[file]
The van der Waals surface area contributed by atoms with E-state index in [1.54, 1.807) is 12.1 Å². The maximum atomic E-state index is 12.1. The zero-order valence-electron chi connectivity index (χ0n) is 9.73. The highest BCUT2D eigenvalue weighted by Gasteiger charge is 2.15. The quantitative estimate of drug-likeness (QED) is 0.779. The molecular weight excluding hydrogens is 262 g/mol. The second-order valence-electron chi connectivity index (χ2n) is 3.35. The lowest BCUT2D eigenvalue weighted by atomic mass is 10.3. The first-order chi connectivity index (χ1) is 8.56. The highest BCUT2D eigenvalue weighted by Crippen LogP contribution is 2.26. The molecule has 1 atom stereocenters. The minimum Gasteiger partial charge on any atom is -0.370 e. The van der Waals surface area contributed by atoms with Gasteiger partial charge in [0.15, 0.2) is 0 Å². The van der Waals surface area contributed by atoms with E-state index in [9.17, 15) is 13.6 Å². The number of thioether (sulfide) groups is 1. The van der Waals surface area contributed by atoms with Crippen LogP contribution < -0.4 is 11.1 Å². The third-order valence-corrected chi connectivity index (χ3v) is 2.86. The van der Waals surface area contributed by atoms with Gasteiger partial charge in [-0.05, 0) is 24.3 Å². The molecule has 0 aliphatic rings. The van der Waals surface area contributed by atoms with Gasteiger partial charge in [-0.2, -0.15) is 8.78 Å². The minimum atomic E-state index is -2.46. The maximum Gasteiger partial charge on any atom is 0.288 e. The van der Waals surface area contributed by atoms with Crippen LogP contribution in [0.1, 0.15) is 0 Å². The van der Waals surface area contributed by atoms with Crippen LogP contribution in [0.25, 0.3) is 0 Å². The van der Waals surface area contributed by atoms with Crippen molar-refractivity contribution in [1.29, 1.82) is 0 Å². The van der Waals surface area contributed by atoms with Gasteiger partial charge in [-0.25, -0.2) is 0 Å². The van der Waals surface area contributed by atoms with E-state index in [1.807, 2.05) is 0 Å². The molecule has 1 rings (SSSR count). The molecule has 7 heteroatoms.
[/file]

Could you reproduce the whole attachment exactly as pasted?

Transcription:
The van der Waals surface area contributed by atoms with E-state index in [1.54, 1.807) is 12.1 Å². The maximum atomic E-state index is 12.1. The zero-order valence-electron chi connectivity index (χ0n) is 9.73. The highest BCUT2D eigenvalue weighted by Gasteiger charge is 2.15. The quantitative estimate of drug-likeness (QED) is 0.779. The molecular weight excluding hydrogens is 262 g/mol. The second-order valence-electron chi connectivity index (χ2n) is 3.35. The lowest BCUT2D eigenvalue weighted by atomic mass is 10.3. The first-order chi connectivity index (χ1) is 8.56. The highest BCUT2D eigenvalue weighted by Crippen LogP contribution is 2.26. The molecule has 1 atom stereocenters. The minimum Gasteiger partial charge on any atom is -0.370 e. The van der Waals surface area contributed by atoms with Gasteiger partial charge in [0.15, 0.2) is 0 Å². The van der Waals surface area contributed by atoms with E-state index in [9.17, 15) is 13.6 Å². The number of thioether (sulfide) groups is 1. The van der Waals surface area contributed by atoms with Crippen LogP contribution < -0.4 is 11.1 Å². The third-order valence-corrected chi connectivity index (χ3v) is 2.86. The van der Waals surface area contributed by atoms with Gasteiger partial charge in [-0.05, 0) is 24.3 Å². The molecule has 0 aliphatic rings. The van der Waals surface area contributed by atoms with Gasteiger partial charge in [-0.2, -0.15) is 8.78 Å². The minimum atomic E-state index is -2.46. The maximum Gasteiger partial charge on any atom is 0.288 e. The van der Waals surface area contributed by atoms with Crippen LogP contribution in [0.1, 0.15) is 0 Å². The van der Waals surface area contributed by atoms with Crippen LogP contribution in [0.25, 0.3) is 0 Å². The van der Waals surface area contributed by atoms with Crippen molar-refractivity contribution in [1.29, 1.82) is 0 Å². The van der Waals surface area contributed by atoms with Gasteiger partial charge in [-0.25, -0.2) is 0 Å². The van der Waals surface area contributed by atoms with E-state index in [1.807, 2.05) is 0 Å². The molecule has 1 rings (SSSR count). The molecule has 7 heteroatoms.